Dual HIV-syphilis rapid test approved for use in Canada
Federal regulators have approved the licensure of an all-in-one rapid device that allows Canadians to simultaneously be tested for HIV and syphilis. Canada is the first country to approve and implement a dual-target device in North America that can produce results in as little as 60 seconds.
The approval was made possible, in part, by the results of a two-year clinical trial led by researchers at the University of Alberta and St. Michael's Hospital, a site of Unity Health Toronto, which have been published in Clinical Microbiology and Infection. The results were included as part of the device manufacturer's submission to Health Canada and were necessary for the regulators' review and approval.
A recent report by the Public Health Agency of Canada showed spiking rates of syphilis in the country, primarily among young women. From 2017 to 2021, rates of syphilis among females increased by 729%, compared with 96% among males. Syphilis infection can increase the risk of HIV acquisition and transmission, and co-infection creates a high risk of neurological problems. Cases of congenital syphilis—which is present at birth—are at crisis levels for young mothers, particularly those from persons of First Nations ethnicity. Ninety-six cases of congenital syphilis were reported in 2021, compared with seven cases in 2017.
"We need urgent actions to mobilize testing, treatment and connections to care for syphilis and HIV that are culturally appropriate, and that can reach and meet people where they are. They won't come to us because the health and public health system has failed them—we need to go to them," says Dr. Sean B. Rourke, a scientist at MAP Center for Urban Health Solutions, a world-leading research center housed at St. Michael's Hospital, and the Director of REACH Nexus, a national research group working on how to address access and treatment for HIV, Hepatitis C and other sexually transmitted and blood-borne infections.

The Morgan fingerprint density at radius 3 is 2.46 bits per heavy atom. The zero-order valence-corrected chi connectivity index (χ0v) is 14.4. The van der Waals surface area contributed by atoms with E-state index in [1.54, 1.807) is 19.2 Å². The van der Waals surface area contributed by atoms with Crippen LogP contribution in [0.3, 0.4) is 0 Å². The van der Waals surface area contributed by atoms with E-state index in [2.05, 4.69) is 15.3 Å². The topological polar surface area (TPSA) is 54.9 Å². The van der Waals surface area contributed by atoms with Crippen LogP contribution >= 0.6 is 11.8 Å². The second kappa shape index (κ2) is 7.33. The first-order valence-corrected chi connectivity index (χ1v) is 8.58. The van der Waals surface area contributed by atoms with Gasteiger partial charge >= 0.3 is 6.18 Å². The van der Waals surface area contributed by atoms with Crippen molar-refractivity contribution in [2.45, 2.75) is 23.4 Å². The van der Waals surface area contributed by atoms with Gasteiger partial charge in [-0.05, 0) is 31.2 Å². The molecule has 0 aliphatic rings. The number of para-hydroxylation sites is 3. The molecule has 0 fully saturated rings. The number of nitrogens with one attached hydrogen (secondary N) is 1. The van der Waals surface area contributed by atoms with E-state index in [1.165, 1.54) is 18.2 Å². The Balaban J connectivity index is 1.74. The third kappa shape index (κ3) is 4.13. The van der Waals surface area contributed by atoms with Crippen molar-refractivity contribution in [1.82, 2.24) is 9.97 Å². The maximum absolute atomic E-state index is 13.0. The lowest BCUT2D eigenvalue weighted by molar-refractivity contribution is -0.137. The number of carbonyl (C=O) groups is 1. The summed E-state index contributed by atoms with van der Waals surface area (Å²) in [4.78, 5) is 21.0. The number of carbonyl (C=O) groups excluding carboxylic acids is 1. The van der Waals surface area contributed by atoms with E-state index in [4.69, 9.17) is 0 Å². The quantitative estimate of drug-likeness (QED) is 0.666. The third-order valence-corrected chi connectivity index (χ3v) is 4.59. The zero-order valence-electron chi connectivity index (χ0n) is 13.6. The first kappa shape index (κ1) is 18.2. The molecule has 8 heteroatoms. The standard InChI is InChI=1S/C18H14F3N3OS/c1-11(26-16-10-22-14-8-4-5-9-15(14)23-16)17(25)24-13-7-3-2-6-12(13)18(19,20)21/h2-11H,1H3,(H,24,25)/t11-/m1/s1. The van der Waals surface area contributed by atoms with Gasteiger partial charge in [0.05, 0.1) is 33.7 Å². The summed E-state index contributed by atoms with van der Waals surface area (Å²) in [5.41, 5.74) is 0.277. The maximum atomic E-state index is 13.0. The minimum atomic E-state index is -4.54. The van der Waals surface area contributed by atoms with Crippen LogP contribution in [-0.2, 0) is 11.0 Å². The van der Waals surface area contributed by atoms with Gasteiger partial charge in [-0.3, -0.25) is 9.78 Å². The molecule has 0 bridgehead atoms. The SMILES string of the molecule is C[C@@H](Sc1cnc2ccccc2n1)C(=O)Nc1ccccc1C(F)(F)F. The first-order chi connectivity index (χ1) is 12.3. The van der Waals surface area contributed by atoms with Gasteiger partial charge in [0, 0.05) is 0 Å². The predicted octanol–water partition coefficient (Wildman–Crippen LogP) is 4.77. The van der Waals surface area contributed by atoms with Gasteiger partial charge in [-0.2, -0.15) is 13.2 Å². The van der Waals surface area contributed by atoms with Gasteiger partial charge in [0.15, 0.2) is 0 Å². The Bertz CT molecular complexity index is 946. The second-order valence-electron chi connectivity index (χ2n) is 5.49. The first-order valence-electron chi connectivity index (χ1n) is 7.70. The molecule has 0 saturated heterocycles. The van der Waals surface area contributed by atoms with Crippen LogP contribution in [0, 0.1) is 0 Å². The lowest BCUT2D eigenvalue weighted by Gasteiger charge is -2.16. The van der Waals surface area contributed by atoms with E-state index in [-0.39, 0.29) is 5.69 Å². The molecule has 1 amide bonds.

Rourke spearheaded the cross-Canada clinical trial which evaluated and proved the accuracy of HIV-self tests. Health Canada approved the tests for use in November 2020 based on the results of the trial.
The Point of care Tests for Syphilis and HIV (PoSH) Study launched in August 2020 and analyzed two different test devices among over 1,500 participants in clinical settings in Edmonton and northern Alberta. The study found both devices to be 100% accurate in identifying HIV infection, and more than 98% accurate in detecting active syphilis. Both test kits provide a test result in under five minutes using a fingerstick blood specimen.
Among the study participants, 24 tested positive for HIV on both devices and were confirmed by a lab test—four of those were new diagnoses. Acting on the device's instantaneous nature, connecting participants to care and early treatment was a key priority of the study. Of the 20 people previously diagnosed with HIV, nine were on antiretroviral therapy, and all 24 participants were linked or relinked to care. There were 202 cases of infectious syphilis and the majority (87.4%) were treated immediately following point of care test positive results. An additional 32 of 34 (94.1%) participants with infectious syphilis who did not receive treatment at the test visit were treated within a median of four days.
"These extremely rapid point of care tests for the diagnosis of syphilis and HIV are much needed and a game changer for Canada. We were able to save costs associated with an additional clinic visit, reducing the number of cases lost to follow up, and prevent ongoing disease transmission," says Dr. Ameeta Singh, the study's principal investigator and an infectious disease physician with the University of Alberta.
Health Canada is approving the INSTI Multiplex HIV-1/2 Syphilis Antibody Test, which is manufactured by bioLytical Laboratories Inc. in British Columbia. To do the test, a health provider obtains a fingerstick blood specimen, places a single drop of blood with the materials provided in the kit, follows the simple procedure instructions provided in the package, and reads the result in as little as one minute. The health provider can then offer treatment or linkage to care based on the test result. In February 2023, a dual-target device that produces results in 15 minutes was approved in the United States.
More information: Ameeta E. Singh et al, Sensitivity and specificity of two investigational Point of care tests for Syphilis and HIV (PoSH Study) for the diagnosis and treatment of infectious syphilis in Canada: a cross-sectional study, Clinical Microbiology and Infection (2023). DOI: 10.1016/j.cmi.2023.02.015